Compliance groups must also consider how the data is  backed up and how it gets to its final storage device. In the past, only the necessary data was required to be backed up for disaster recovery methods, yet with virtualization it is possible to backup a single file (virtual machine disk) that encapsulates the compliant data, not many files. With this convenience, there is yet a new device involved in the backup, a backup proxy that can connect to the same storage as the compliant VMs. The Administrator of the backup proxy can then see the raw disk data if they so desired. What compensating controls and guidance will be given for this possible access to data. Other tools backup directly from the virtualization host and not the storage device using encryption methods to transfer the data to a backup server where it can sit either in a raw format, or encrypted format. Once more we now have compliant data on a backup server where it could possibly be seen by an Administrator. Yet, I would assume the use of a backup server is well understood by the compliance groups, a backup proxy on the other hand is something specific to virtualization at this time.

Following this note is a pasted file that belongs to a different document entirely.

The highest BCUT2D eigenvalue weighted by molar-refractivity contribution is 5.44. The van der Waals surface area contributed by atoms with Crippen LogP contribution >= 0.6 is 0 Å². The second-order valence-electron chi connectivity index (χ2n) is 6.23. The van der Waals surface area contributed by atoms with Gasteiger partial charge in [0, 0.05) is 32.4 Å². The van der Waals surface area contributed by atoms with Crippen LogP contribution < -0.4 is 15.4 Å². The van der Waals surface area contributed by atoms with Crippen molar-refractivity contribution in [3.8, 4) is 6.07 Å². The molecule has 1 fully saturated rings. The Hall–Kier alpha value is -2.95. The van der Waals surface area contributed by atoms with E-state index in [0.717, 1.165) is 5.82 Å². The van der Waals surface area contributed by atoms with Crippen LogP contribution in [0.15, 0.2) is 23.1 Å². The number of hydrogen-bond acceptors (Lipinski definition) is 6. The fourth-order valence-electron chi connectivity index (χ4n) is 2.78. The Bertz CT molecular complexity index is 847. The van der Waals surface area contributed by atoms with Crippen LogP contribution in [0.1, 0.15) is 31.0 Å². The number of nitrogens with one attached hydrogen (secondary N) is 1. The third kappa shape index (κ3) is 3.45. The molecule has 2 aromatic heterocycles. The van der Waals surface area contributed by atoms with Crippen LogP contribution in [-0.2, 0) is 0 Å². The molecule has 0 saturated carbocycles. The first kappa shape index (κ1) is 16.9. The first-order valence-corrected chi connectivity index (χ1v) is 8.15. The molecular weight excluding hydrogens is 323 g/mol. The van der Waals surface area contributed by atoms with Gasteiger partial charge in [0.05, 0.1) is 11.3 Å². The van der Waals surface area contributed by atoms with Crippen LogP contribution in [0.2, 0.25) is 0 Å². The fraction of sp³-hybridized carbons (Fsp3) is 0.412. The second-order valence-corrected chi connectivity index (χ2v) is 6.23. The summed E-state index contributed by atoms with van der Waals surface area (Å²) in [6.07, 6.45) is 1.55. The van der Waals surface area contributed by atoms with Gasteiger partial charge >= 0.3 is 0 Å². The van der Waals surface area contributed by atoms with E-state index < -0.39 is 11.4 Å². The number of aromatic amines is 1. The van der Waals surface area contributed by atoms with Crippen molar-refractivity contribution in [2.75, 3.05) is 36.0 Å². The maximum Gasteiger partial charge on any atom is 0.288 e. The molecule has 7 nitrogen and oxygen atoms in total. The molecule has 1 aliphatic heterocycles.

With virtualization, you also have compliant virtual machines that could be constantly in motion, moving from host to host, datastore to datastore, network to network, and virtual switch to virtual switch. Is it possible that once the motion occurs, you are no longer compliant? This will largely depend on how the definitions of virtualization used by the compliance groups. There also needs to be a method to enforce where a VM can live within the virtual host, which networks, virtual switches, etc.